• 272 {265} 12 U.S.C. § 4902(g). High-risk loans are divided into two groups: (1) loans with original principal balances that do not exceed the GSE conforming limits; and (2) any other mortgages.

  • 273 {266} 12 U.S.C. § 4905.

  • 274 {267} 12 U.S.C. § 4907. See Rice v. Green Tree Servicing, L.L.C., 2015 WL 5443708 (N.D. W. Va. Sept. 15, 2015).

  • 275 {268} 12 U.S.C. § 4907(c).

  • 276 {269} 12 U.S.C. § 4907(b).

  • 277 {270} Fannie Mae Single-Family Servicing Guide, at B-8.1-04 Automatic Termination of Conventional Mortgage Insurance (May 15, 2019), available at www.fanniemae.com (the midpoint rule applies to loans closed before July 9, 1999, regardless of property type; on or after July 29, 1999, it applies if the property is a one- to four-unit investment property or a two- to four-unit principal residence); Freddie Mac Single-Family Seller/Servicer Guide § 8203.3 (Mar. 2, 2016), available at www.freddiemac.com.

  • 278 {271} Fannie Mae Single-Family Servicing Guide, at B-8.1-04 Automatic Termination of Conventional Mortgage Insurance (May 15, 2019), available at www.fanniemae.com (setting forth criteria for cancellation based on current property value); Freddie Mac Single-Family Seller/Servicer Guide § 8203.2 (Mar. 2, 2016), available at www.freddiemac.com.

  • 279 {272} 12 U.S.C. § 4908(b) (stating that the HPA supersedes any conflicting provision contained in any agreement relating to the servicing of a residential mortgage loan entered into by Fannie Mae, Freddie Mac, or any private investor or note holder). See Rice v. Green Tree Servicing, L.L.C., 2015 WL 5443708 (N.D. W. Va. Sept. 15, 2015).

  • 280 {273} Compare Kochin v. Norwest Mortg., Inc., 2001 WL 856206 (Minn. Ct. App. July 31, 2001) (affirming judgment in favor of homeowners when servicer failed to terminate PMI in contradiction to loan-approval conditions document), with Bennett v. Bank United, 114 S.W.3d 76 (Tex. App. 2003) (note and deed of trust contemplated life-of-loan PMI and conferred no right of cancellation).

  • 281 {274} Cal. Civ. Code § 2954.6 (West). See also Conn. Gen. Stat. §§ 36a-725 through 36a-726 (lender must notify borrower under what conditions borrower has right to cancel); 765 Ill. Comp. Stat. § 930/15 (lender must notify borrower under what conditions borrower has right to cancel); Md. Code Ann., Fin. Inst. § 5-508 (West) (incorporating federal law); N.Y. Ins. Law § 6503(d) (McKinney) (mortgagor not required to pay PMI if loan-to-value ratio is less than 75%, but no private right of action).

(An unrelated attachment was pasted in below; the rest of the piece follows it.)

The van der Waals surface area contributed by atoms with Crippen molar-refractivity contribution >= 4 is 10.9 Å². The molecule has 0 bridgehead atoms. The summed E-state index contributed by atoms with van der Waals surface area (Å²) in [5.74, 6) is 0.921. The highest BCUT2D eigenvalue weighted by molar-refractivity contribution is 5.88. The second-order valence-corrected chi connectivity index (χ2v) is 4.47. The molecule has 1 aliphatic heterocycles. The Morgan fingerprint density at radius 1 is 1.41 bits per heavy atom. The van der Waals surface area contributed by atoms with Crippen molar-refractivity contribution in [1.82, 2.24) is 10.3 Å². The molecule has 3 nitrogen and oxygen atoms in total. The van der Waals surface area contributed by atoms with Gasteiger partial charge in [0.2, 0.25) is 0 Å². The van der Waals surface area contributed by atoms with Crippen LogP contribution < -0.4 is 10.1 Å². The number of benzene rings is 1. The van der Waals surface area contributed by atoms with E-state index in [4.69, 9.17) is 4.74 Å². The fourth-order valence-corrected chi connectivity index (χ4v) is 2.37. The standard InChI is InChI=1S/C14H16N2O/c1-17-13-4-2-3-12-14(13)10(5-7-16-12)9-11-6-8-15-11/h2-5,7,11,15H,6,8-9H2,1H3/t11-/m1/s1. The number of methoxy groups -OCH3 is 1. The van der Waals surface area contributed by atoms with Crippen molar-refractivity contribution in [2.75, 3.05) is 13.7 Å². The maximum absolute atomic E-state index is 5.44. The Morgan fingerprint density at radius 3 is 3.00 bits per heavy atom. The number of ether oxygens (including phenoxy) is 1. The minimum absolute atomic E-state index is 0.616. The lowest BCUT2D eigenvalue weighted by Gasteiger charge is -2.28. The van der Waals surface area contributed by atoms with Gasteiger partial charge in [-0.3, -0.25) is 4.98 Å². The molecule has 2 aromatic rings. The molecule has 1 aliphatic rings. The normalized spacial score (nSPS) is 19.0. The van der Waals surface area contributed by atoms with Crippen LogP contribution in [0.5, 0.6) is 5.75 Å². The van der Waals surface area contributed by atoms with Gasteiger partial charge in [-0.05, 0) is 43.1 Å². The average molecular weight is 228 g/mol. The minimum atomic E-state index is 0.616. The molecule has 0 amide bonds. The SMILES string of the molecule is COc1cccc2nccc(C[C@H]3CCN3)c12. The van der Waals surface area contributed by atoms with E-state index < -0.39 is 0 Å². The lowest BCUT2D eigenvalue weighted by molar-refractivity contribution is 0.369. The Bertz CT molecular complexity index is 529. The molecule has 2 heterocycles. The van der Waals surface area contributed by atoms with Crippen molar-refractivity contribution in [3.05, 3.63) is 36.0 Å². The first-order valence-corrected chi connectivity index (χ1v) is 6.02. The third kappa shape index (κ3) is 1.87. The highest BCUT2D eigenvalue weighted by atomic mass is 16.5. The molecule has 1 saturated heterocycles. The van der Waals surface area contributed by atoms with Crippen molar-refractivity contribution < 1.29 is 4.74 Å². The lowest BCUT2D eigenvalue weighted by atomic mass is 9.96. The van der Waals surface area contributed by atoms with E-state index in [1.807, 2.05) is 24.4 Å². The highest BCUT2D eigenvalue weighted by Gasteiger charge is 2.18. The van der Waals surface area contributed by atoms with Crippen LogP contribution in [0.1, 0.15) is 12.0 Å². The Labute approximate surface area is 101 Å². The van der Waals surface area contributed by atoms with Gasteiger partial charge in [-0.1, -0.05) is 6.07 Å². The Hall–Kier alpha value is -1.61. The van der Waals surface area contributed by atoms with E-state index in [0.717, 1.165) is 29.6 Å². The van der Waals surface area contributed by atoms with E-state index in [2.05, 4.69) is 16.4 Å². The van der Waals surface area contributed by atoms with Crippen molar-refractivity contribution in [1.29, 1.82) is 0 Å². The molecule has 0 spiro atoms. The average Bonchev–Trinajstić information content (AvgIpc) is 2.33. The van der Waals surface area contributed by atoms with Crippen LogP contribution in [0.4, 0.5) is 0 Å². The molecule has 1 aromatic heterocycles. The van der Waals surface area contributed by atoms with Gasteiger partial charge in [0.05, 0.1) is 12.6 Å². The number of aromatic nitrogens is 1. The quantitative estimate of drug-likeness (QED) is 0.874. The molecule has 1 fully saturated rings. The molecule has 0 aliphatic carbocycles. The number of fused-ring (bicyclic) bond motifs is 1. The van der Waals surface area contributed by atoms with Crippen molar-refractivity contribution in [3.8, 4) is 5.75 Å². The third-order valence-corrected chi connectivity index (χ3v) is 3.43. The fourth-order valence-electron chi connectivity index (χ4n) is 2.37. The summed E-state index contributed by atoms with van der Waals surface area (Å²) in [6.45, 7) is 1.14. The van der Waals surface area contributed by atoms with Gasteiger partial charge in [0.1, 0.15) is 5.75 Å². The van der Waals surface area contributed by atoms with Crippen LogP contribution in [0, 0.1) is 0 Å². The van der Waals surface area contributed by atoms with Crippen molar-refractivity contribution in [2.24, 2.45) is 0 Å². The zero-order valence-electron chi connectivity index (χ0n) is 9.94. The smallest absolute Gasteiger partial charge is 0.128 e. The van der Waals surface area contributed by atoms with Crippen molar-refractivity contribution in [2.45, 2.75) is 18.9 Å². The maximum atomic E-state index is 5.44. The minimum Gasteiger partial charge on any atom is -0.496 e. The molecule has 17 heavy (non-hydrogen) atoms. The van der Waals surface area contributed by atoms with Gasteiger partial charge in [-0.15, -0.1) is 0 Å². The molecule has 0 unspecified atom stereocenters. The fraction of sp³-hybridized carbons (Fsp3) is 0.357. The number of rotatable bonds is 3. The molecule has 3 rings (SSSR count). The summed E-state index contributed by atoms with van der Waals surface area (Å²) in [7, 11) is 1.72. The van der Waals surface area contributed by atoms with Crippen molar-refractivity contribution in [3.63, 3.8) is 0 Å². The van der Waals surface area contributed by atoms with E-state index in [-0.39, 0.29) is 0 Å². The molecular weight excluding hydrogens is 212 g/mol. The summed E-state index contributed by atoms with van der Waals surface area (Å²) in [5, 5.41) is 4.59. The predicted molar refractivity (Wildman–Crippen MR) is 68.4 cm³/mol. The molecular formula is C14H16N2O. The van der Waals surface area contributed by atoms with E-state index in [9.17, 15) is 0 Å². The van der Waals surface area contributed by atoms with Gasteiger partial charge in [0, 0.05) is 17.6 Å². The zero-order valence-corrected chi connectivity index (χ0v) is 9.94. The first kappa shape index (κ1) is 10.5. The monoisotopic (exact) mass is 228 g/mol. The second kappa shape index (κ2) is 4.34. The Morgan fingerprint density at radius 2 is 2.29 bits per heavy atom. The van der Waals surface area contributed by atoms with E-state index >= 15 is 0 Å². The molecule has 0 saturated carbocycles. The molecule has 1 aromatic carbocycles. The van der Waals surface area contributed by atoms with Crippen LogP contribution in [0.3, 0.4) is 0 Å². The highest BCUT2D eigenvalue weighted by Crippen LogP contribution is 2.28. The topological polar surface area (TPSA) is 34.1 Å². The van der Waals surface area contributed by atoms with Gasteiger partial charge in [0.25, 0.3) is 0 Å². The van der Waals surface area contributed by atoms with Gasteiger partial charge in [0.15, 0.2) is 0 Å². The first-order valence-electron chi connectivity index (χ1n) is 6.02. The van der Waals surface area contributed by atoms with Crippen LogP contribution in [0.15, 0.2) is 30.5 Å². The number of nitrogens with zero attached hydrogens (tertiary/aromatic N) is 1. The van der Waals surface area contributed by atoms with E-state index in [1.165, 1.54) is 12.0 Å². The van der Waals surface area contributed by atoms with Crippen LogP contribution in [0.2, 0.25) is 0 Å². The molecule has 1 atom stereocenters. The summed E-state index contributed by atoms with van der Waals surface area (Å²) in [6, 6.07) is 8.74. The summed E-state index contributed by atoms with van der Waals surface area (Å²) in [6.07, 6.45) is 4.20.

• 282 {275} Minn. Stat. § 47.207.

  • 283 {276} See 12 U.S.C. § 4908 (describing protections for state laws). See National Consumer Law Center, Mortgage Lending § 3.1.7 (3d ed. 2019), updated at www.nclc.org/library.

  • 284 {277} 12 U.S.C. § 4908.

  • 285 {278} Id.

  • 286 {279} See National Consumer Law Center, Mortgage Lending § 3.1.7 (3d ed. 2019), updated at www.nclc.org/library.

  • 287 {280} In re Lanois, 516 B.R. 680 (Bankr. D.R.I. 2014). See also National Consumer Law Center, Consumer Bankruptcy Law and Practice § 11.6 (12th ed. 2020), updated at www.nclc.org/library (discussing modification of secured creditors’ rights).

  • 288 Washington v. Ditech Fin. L.L.C., 2020 WL 2551523 (S.D. Tex. May 19, 2020) (HAMP modification document listed new payment amount including escrow but did not include PMI; court held that superseded any prior PMI requirement; HAMP guideline regarding continuation of PMI may have been binding on servicer, but not borrower).

  • 289 {281} Consumer Fin. Prot. Bureau, Bulletin 2015-03, Compliance Bulletin: Private Mortgage Insurance Cancellation and Termination 3 (Aug. 4, 2015).

  • 290 {282} CFPB Supervisory Highlights § 2.5.4 (Summer 2015).

  • 291 {283} See Fried v. JP Morgan Chase & Co., 850 F.3d 590 (3d Cir. 2017); Rice v. Green Tree Servicing, L.L.C., 2015 WL 5443708 (N.D. W. Va. Sept. 15, 2015) (granting summary judgment to borrower, requiring PMI termination post-modification).

  • 292 {284} CFPB Supervisory Highlights § 2.2.2 (Summer 2013).

  • 293 {285} Consumer Fin. Prot. Bureau, Bulletin 2015-03, Compliance Bulletin: Private Mortgage Insurance Cancellation and Termination 4 (Aug. 4, 2015); CFPB Supervisory Highlights § 2.1.3 (Winter 2013).

  • 294 {286} Consumer Fin. Prot. Bureau, Bulletin 2015-03, Compliance Bulletin: Private Mortgage Insurance Cancellation and Termination 4 (Aug. 4, 2015). See 12 U.S.C. § 4903(a)(3) (requiring annual written statements to borrower describing termination and cancellation rights as well as providing contact information).

  • 295 {287} Consumer Fin. Prot. Bureau, Bulletin 2015-03, Compliance Bulletin: Private Mortgage Insurance Cancellation and Termination 5–6 (Aug. 4, 2015).

  • 296 {288} CFPB Supervisory Highlights § 2.1.3 (Winter 2013) (finding servicer imposed two-year seasoning requirement even though HPA does not contain such a requirement).